Jessica Pare, Emily Hampshire, Ivan Reitman and more at the annual film festival
– by Rachel Fox/photos by Rachel Fox and Jason Whyte
This year’s Whistler Film Festival kicked off in beautiful British Columbia (as it’s officially known) at last night’s opening gala with The Trotsky, a Canadian film featuring an all-star Canuck cast.
Rumour had it that the film’s star, Jay Baruchel (Knocked Up, Tropic Thunder) would attend but he was a no-show. Lovely ladies Emily Hampshire (Snow Cake) and Jessica Paré (Bollywood/Hollywood) were on-hand to help present the film, which opens May 12.
Nestled (but hardly secluded) in the snowy mountains north of Vancouver, Whistler seems to be the focus of a lot of attention in advance of the 2010 Winter Olympics. This works in favor for the ninth edition of the annual festival, which runs this year from Dec. 3-6. The organizers seem keen to see their vision of a world-class festival in a snowy mountain wilderness take hold. After all, it worked for Robert Redford.
Since 2004, the festival has honoured prominent Canadian film personalities, including Donald Sutherland (2008) and Atom Egoyan (2007), with tributes. This year’s recipient, director Ivan Reitman (Animal House, Ghostbusters) is clearly the big man on campus, although that could change with the appearance of prodigal son Jason. The Juno/Thank You For Smoking director’s latest, Up In the Air (co-produced by dad), stars George Clooney and is receiving serious Oscar buzz.
A busy man, Ivan Reitman the producer is here promoting his film Chloe, directed by Egoyan (The Sweet Hereafter, Exotica) and starring Liam Neeson, Amanda Seyfried and Julianne Moore. As well, Ivan is juror for the $15,000 Borsos Award for Best New Canadian Feature Film.
The lovely stars of the festival’s opening feature The Trotsky, Emily Hampshire and Jessica Paré, seemed delighted to be in Whistler to show their film.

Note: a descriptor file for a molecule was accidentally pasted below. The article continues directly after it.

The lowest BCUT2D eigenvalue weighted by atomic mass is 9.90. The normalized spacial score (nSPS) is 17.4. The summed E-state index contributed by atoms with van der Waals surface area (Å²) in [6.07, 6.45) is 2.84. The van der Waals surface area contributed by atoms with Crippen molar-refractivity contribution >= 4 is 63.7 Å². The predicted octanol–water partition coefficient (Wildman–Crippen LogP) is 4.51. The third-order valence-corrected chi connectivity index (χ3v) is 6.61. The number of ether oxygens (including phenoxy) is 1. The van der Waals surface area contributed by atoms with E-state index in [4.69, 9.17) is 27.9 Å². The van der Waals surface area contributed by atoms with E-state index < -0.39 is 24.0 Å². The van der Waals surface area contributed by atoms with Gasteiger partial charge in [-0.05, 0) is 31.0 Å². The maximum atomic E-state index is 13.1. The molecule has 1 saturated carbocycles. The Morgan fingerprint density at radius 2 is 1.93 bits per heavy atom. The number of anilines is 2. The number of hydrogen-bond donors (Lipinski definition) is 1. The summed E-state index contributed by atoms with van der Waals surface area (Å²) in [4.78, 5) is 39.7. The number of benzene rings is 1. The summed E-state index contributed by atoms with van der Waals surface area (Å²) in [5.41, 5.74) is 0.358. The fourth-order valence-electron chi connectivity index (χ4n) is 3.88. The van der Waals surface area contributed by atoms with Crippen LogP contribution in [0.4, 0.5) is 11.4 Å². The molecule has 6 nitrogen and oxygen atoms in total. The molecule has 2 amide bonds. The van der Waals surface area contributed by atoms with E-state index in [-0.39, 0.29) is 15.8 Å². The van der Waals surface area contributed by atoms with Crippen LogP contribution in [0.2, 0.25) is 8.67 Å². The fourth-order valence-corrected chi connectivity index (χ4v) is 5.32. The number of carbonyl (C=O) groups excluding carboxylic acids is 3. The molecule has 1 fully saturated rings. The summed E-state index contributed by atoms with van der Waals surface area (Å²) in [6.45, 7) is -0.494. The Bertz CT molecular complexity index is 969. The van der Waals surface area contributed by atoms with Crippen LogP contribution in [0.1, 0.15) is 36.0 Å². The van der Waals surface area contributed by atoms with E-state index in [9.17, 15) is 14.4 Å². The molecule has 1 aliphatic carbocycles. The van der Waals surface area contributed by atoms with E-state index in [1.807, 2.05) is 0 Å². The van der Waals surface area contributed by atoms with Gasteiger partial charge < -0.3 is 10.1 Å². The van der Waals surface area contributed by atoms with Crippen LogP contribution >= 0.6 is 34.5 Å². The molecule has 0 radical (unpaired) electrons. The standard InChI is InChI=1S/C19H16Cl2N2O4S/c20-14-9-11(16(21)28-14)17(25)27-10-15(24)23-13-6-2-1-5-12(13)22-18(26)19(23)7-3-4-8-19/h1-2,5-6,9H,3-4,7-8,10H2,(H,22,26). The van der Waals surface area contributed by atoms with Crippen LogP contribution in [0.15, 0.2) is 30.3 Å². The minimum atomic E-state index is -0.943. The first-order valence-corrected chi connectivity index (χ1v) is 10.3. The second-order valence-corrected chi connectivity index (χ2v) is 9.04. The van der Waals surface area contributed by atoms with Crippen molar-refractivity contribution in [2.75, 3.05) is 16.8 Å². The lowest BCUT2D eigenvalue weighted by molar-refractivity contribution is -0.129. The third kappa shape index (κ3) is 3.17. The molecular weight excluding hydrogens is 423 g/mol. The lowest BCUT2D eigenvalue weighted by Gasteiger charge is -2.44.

“Just like a crazy person!” said Hampshire, upon seeing the endless scribbles in my spiral-bound notebook. We chatted briefly about the festival and the film, which has already been shown in Tokyo and Toronto. Hampshire noted the pros of the relatively small Whistler Festival: “It’s so much more intimate here – you can actually talk and see your friends.”
A native of Montreal, this is Hampshire’s first trip to Whistler and she seemed really impressed by the festival and the overall atmosphere of the village, and noted that it made her feel “proud to be Canadian.”
Tom Ford’s A Single Man
Fashion designer turned film director Tom Ford’s A Single Man is Saturday night’s Special Presentation. Though the director and stars Colin Firth and Julianne Moore were all slated to attend, rumour has it they’ll be conspicuous by their absence. Mr. Darcy devotees (male and female) will be bitterly disappointed.
And of Course, A Brady Bunch Analogy
If the glamorous and much-loved Toronto International Film Festival (TIFF) is the Marcia Brady of the Canadian film festival circuit and relatively small, less relevant Vancouver International Film Festival (VIFF) is the Jan, then the Whister Film Festival (WFF) may be poised as the cute, young, Cindy of the trio.
The “I”s Have It
Hopefully the WFF will grow up to be international someday and buy a much-needed vowel for its phonetically-impaired acronym. Though part of Cindy’s charm was her lisp, WFF is too awkward to say and there’s no charm in that. A “WIFF” moniker could either be genius or a disaster.